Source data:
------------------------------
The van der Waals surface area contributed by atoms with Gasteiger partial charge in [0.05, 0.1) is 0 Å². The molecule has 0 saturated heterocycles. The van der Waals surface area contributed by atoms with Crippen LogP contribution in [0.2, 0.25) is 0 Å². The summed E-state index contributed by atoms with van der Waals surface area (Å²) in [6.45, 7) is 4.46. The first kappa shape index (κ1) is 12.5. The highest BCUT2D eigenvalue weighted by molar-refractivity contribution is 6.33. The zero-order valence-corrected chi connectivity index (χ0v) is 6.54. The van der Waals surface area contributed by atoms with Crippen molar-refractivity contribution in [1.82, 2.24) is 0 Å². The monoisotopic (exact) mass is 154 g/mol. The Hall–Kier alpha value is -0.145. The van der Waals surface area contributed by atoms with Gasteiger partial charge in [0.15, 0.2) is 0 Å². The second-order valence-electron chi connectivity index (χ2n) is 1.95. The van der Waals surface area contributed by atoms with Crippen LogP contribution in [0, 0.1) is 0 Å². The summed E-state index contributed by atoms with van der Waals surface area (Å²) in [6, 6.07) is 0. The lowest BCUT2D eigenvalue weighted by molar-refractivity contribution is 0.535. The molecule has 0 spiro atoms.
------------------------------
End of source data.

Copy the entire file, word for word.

The van der Waals surface area contributed by atoms with Gasteiger partial charge in [0.05, 0.1) is 0 Å². The molecule has 0 saturated heterocycles. The van der Waals surface area contributed by atoms with Crippen LogP contribution in [0.2, 0.25) is 0 Å². The summed E-state index contributed by atoms with van der Waals surface area (Å²) in [6.45, 7) is 4.46. The first kappa shape index (κ1) is 12.5. The highest BCUT2D eigenvalue weighted by molar-refractivity contribution is 6.33. The zero-order valence-corrected chi connectivity index (χ0v) is 6.54. The van der Waals surface area contributed by atoms with Crippen molar-refractivity contribution in [1.82, 2.24) is 0 Å². The monoisotopic (exact) mass is 154 g/mol. The Hall–Kier alpha value is -0.145. The van der Waals surface area contributed by atoms with Gasteiger partial charge in [0.15, 0.2) is 0 Å². The second-order valence-electron chi connectivity index (χ2n) is 1.95. The van der Waals surface area contributed by atoms with Crippen LogP contribution in [0, 0.1) is 0 Å². The summed E-state index contributed by atoms with van der Waals surface area (Å²) in [6, 6.07) is 0. The lowest BCUT2D eigenvalue weighted by molar-refractivity contribution is 0.535. The molecule has 0 spiro atoms.